2017 was also meant to be the year the government finally presents a new climate change policy through their Climate Change Review; capable of delivering on 2030 emission reduction targets.
In the shadow of a Cabinet reshuffle, the mid-year budget review, and while Australians are busy doing their last-minute Christmas shopping, (Frydenberg) has snuck out the 2017 report on Australia’s carbon pollution levels. When you look at those numbers you really do start to understand why he would sneak them out, because they are a shocking set of numbers.
The report from the government confirms that Australia will not meet its commitments under the Kyoto Protocol on climate change, the UN protocol on climate change. Australia committed to cut its carbon pollution levels under that protocol by 5 per cent between 2000 and 2020.
This report confirms that by 2020 our carbon pollution levels will not have reduced at all against 2000 levels. Indeed, if you excluded accounting changes in forestry and land-use our pollution levels would be much worse than they were in 2000.
The long-awaited Climate Change Review contemplates that if anything, the Turnbull government wants to make it easier for bigger polluters to start to increase their pollution levels, not to get them down.
In 2018, Australia should see the announcement and implementation of sensible climate change and energy policy; to drive deep cuts in pollution across the whole economy, and to support the transition of the electricity sector.
Unfortunately, it looks likely we’ll see more of the same chaos in 2018 as we became used to through 2017.
Rather than credible policy that will cut pollution, we’re more likely to see blaming rather than supporting renewables, no credible climate change policy, no vehicle emission standards, no national energy efficiency policy, no policy to help the transition in the electricity sector and no fall in carbon pollution.
Under the Turnbull government, when it comes to tackling climate change as well as our energy crisis in 2018, Australia should be prepared for more of the disappointments they became used to in 2017.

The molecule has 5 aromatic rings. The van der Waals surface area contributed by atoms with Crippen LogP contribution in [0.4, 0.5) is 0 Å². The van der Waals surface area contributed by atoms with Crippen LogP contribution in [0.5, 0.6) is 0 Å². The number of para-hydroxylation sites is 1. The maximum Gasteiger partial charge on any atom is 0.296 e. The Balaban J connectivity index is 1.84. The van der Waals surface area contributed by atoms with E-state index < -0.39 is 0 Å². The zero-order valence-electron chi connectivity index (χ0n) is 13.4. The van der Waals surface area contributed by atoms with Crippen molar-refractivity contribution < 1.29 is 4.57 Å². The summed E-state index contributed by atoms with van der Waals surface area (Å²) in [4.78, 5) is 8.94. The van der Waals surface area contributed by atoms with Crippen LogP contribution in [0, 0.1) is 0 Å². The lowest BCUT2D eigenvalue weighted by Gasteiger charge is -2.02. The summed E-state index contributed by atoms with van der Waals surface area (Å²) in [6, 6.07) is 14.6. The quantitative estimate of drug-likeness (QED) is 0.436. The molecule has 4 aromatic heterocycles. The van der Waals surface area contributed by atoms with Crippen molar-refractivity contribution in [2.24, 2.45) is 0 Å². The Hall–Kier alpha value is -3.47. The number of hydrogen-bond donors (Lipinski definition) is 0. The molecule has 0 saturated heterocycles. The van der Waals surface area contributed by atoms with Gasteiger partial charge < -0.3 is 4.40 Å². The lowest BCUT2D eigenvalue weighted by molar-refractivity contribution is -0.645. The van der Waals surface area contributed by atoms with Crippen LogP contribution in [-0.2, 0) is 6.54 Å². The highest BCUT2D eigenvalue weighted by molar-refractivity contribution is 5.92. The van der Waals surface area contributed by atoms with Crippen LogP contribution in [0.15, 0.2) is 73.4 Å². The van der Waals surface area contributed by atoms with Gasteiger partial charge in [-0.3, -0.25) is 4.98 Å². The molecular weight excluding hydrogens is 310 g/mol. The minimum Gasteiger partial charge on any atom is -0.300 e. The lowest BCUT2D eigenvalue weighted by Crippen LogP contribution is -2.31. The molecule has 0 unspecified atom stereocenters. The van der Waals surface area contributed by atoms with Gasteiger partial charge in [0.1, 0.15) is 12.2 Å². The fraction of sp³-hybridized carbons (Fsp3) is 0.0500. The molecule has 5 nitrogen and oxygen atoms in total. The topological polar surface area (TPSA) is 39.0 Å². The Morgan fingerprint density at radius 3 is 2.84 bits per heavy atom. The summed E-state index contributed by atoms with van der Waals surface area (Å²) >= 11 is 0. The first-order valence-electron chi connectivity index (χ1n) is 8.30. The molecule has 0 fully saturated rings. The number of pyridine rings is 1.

The debate over a future for coal is largely over and 2018 will be the year of energy storage and the future of the grid, as utility-scale batteries show the way, the economics for household storage starts to stack up and engineering-driven planning returns.
Regardless of where the government’s NEG lands, the real debate will be about where to put the new generation and how to connect it into the grid as the avalanche of new renewable projects continue. This will mean renewable energy zones and a big focus on the transmission and interconnection required.
The future for producing and exporting solar fuels will become more clear as the potential for hydrogen exports or direct transmission of renewables is really taken up by governments and business.
As transport emissions continue to grow, the government will have to stop sitting on its hands and move on emission standards and incentives for electric vehicles, or risk continuing to fall behind the rest of the world.
Climate change will also return to the public debate with a vengeance as extreme weather hits and the reality of the government’s policy vacuum is highlighted. The national security implications of climate change will be a feature of the debate and the need for stronger and faster action to safeguard our future.